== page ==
Now that we’ve taken care of keeping your stomach happy, I know you want to know…” But what’s there to do in Mt. View?”
And the answer is TONS of interesting stuff with something for everyone in the whole fam to enjoy.
1. First place coolness is: Blanchard Springs Caverns.
I’ve seen many a cave but these were totally unreal! LIFE Magazine called Blanchard Springs Caverns, “One of the most extraordinary cave finds of the century!” One reason that they were so impressive was the sensational lighting throughout the cavern. Instead of hiring just engineers (or whomever one usually hires to do this) someone had this brilliant idea to hire a big time theatrical/opera set designer to do it-his first and last time doing a cave! It became a two year nightmare project for him and pure delight for us. Walking through the sparkling lights and dramatic shadows make the crystalline formations of sparkling flowstone, and towering columns a spellbinding experience. Hint: Try and sign up for one of Tony’s guided tours. (She’s a lively, informative U.S. Forest Service Ranger who has lead walks here for 20 years.)
Wimpier types will like the hour long leisure Dripstone Trail. The trail passes through two huge stalactite-filled rooms 216 feet below the surface. The Cathedral Room contains a 70-foot column, 55-foot draperies and a natural bridge. This trail definitely has a “wow” aspect so don’t feel bad for taking it instead of the more strenuous one. This tour is offered year round and lasts about an hour.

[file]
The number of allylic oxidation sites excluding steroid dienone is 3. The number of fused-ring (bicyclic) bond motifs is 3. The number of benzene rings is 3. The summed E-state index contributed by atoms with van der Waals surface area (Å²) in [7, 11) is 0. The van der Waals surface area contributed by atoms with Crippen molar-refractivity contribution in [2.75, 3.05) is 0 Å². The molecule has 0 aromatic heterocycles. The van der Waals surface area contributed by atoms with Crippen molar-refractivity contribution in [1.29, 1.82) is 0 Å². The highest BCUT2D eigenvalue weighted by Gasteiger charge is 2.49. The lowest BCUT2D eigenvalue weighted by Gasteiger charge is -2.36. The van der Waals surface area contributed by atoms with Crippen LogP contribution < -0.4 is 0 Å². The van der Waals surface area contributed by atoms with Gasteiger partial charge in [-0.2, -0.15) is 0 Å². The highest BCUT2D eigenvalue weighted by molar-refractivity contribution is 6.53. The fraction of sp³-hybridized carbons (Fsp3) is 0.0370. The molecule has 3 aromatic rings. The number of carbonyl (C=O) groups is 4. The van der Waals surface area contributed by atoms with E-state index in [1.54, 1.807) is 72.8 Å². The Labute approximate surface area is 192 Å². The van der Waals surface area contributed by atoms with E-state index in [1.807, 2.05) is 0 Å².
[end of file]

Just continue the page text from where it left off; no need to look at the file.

However, if you are more in a “Raiders of the Lost Ark” mood, then go for the Discovery Trail (offered only in the summer). It’s a bit more strenuous than the Dripstone Trail. A little climbing (about 700 stair steps total) and lots of walking are involved. It’s a wonderful 2 hour trail walk that goes along the cave’s stream to the lower depths of the cave.
Located about 15 miles from M.V. these caves lie in the heart of the Ozark National Forest.
2. Ozark Folk Center – in spite of its kitschy theme “A Wonderful Way to Enjoy Yesterday” the folk center is the perfect calming antidote after your caving adrenaline rush. The Arkansas State Park system did a fantastic job dedicating this center to the preservation of music, crafts and folklore of the Ozark Mountains. You can spend hours watching (or trying) over 20 pioneer crafts-from blacksmithing to broom-making. Even more eclectic offerings include “Muzzleloader Building”, “Gourd Banjo Making”, “Medicinal Herb Hike”, or even the lost “Art of Storytelling.” Classes are offered for wee pioneers up to special ElderHostel study programs.
“Folk School represents the Ozark Folk Center in its finest light, as it very clearly embodies our mission to preserve, perpetuate and interpret our precious traditional folk arts,” according to Terri Van Orman, crafts director. “As well, it is an exhilarating experience for students and instructors alike to be able to escape to the greening spring mountains and enjoy an intensive week of fun, learning and camaraderie.”
You can stay on-site in the newly renovated Dry Creek Lodge and enjoy the down-home Southern cooking (I recommend the fried catfish and hushpuppies) at their Skillet Restaurant, and there are numerous evening concerts year round, such as the Annual Bluegrass Festival, Dulcimer Jamboree, Smokey Mountain Cloggers, or the Arkansas State Fiddle Championship.
For rates and complete schedule visit the Ozark Folk Center Website.